Here’s how to identify types of headaches
If there were an underdog in the directory of medical symptoms, it would be the headache.
“Headaches are often ignored by patients who prefer to self-medicate. They’d rather pop a pill than investigate the cause,” explains physiotherapist Dr Anjana Laungani at her Bandra clinic Physio Rehab.
This may provide temporary relief without solving the cause of the pain. A headache, says Laungani, could be a red flag for a more serious condition.
While the pain manifests in the head or upper neck, the cause could be located in a completely different part of the body.
“Headaches are a general symptom. There are life-threatening headaches and red flag ones. These could be caused by a tumour or bleeding in the brain,” she warns.
Either way, ignoring the pain in your noggin, isn’t advisable. Here’s a guide to the types of headaches that warrant a visit to the doctor.
Cervicogenic headaches: This kind of headache is characterised by pain emerging from the back of the neck, in the junction between the skull and the upper neck. These headaches are named after the cervical spine or C2 junction from where they originate. “The pain is common since it is triggered by poor posture. You are likely to suffer from this if you have a tendency to slouch or hunch for prolonged periods of time since it can jam your C2 junction,” says Laungani.
The condition, says Laungani, affects patients of all ages. It is increasingly prevalent among teenagers owing to bad posture. The doctor blames technology, too. “Kids are always slouching with their tablets and cell phones. Young working professionals are also susceptible due to long hours of sedentary lifestyles including spending hours behind a desk,” she says.
Symptoms: Those suffering from this condition may also experience tightness of the upper trapezius (area between the upper neck and skull), levator scapulae (part of the shoulder blade), sternocleidomastoid (muscle on the front of the neck), pectoralis major and minor (chest muscles), suboccipital muscles (between the skull and the neck) and the scalene muscles (front of the neck).
“Once this condition is diagnosed through the classical features, we would implement soft tissue release which is like a medical massage to relax the knots in the muscles and release trigger points. Then we would initiate the dry needling technique which involves inserting needles into the muscles to relieve pain,” explains Laungani. It’s important, she says, to relieve the patient of the pain first, then work on strengthening the core muscles in the neck through exercise.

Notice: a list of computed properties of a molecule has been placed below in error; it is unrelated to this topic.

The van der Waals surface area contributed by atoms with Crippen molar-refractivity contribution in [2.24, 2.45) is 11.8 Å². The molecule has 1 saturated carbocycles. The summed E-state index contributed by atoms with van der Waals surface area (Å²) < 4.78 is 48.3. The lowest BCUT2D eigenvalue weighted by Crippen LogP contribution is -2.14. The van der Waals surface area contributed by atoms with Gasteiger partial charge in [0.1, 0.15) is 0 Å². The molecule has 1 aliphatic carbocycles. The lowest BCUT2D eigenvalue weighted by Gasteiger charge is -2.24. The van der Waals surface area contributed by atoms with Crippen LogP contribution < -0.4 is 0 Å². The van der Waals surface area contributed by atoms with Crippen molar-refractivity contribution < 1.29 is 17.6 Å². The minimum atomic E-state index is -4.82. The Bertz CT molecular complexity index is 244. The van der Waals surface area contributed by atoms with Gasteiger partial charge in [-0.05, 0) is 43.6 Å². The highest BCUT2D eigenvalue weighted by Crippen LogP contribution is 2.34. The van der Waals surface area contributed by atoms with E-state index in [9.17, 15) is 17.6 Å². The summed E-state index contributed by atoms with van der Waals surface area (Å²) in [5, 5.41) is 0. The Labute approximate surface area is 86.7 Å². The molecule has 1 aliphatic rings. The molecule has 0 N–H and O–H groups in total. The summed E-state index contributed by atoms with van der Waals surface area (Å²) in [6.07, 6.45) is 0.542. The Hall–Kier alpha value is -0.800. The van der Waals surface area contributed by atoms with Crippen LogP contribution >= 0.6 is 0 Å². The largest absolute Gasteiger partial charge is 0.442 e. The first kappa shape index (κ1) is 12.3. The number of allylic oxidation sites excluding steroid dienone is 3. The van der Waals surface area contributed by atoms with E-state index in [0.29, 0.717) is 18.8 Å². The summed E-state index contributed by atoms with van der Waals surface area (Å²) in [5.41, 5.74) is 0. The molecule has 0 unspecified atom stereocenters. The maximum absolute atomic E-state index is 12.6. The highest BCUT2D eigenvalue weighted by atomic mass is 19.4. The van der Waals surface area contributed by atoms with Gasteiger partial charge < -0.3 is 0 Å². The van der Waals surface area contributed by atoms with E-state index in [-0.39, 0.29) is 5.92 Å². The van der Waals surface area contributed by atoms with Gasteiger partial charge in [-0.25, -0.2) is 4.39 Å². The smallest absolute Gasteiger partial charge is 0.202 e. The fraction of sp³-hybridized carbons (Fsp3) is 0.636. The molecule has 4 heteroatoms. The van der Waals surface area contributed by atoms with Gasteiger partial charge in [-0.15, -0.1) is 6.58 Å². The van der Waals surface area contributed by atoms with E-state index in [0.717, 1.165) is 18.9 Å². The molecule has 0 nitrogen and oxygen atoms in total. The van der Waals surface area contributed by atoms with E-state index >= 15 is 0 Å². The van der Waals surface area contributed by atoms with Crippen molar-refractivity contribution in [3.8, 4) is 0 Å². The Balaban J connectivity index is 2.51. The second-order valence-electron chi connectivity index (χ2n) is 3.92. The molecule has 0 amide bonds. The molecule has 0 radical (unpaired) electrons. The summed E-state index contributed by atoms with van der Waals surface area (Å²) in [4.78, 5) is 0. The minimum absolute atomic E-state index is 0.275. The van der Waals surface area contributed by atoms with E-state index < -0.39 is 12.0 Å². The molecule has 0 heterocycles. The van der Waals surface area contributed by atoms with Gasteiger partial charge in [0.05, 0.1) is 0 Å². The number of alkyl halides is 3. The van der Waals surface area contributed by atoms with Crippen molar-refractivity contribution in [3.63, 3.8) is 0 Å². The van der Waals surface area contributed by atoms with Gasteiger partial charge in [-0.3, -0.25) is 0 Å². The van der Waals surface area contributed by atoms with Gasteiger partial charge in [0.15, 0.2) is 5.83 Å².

Giant cell arteritis headaches: This headache is caused by inflammation of the lining of the arteries. It commonly affects the arteries around the temples. Hence, it is also called temporal arteritis.
Symptoms: Apart from a headache, this condition also has symptoms like jaw pain, blurred or double vision, scalp tenderness, fever and weight loss. “Generally observed among people above the age of 50, it can be diagnosed by a biopsy of the temporal blood vessels,” explains Dr K Ravishankar, a specialist in headache medicine. His previous work includes consulting with hospitals like Jaslok and Lilavati.
The cause is treatable through proper medication. Ignoring this condition, warns Ravishankar, could lead to permanent loss of vision in its final stage.
Computer vision headache: This is probably the most common kind of headache, and is caused by constant exposure to bright light (the kind emitted from computers and handheld devices). Additional symptoms apart from headache include fatigue, blurred vision, double vision, neck pain and redness in the eye.
“Most people spend seven-eight hours daily in front of a computer screen at work and then go home and retire in bed with their cell phones. This adds a lot of strain on the eyes and the frontal part over the eye brows, resulting in a headache,” explains Dr Ragini Parekh, Professor and head, Eye department, Grant Medical College and Sir JJ Group of Hospitals.
This headache is most likely to be misunderstood for stress and hence, ignored. A common solution would be to break up the time one is exposed to bright lights or have direct sunlight fall on the computer screen, do fade the intensity of the light. This can be arranged by having a desk lamp that distributes the light evenly. It also helps if the computer screen is slightly lower than eye level.
WHAT A PAIN! According to medical dictionaries, a headache is defined as a pain arising from the head or upper neck of the body. The pain originates from the tissues and structures that surround the brain.
It is interesting to note that the brain itself has no nerves that give rise to the sensation of pain. The periosteum, a membrane that surrounds the brain as well as bones, muscles that encase the skull, sinuses, eyes, and ears; and meninges that cover the surface of the brain and spinal cord, arteries, veins, and nerves, all can become inflamed or irritated to cause the pain of a headache. This pain may be dull, sharp, throbbing, constant, mild, or intense.
In 2005, the International Headache Society released a classification system to help find a treatment depending on the type of headache.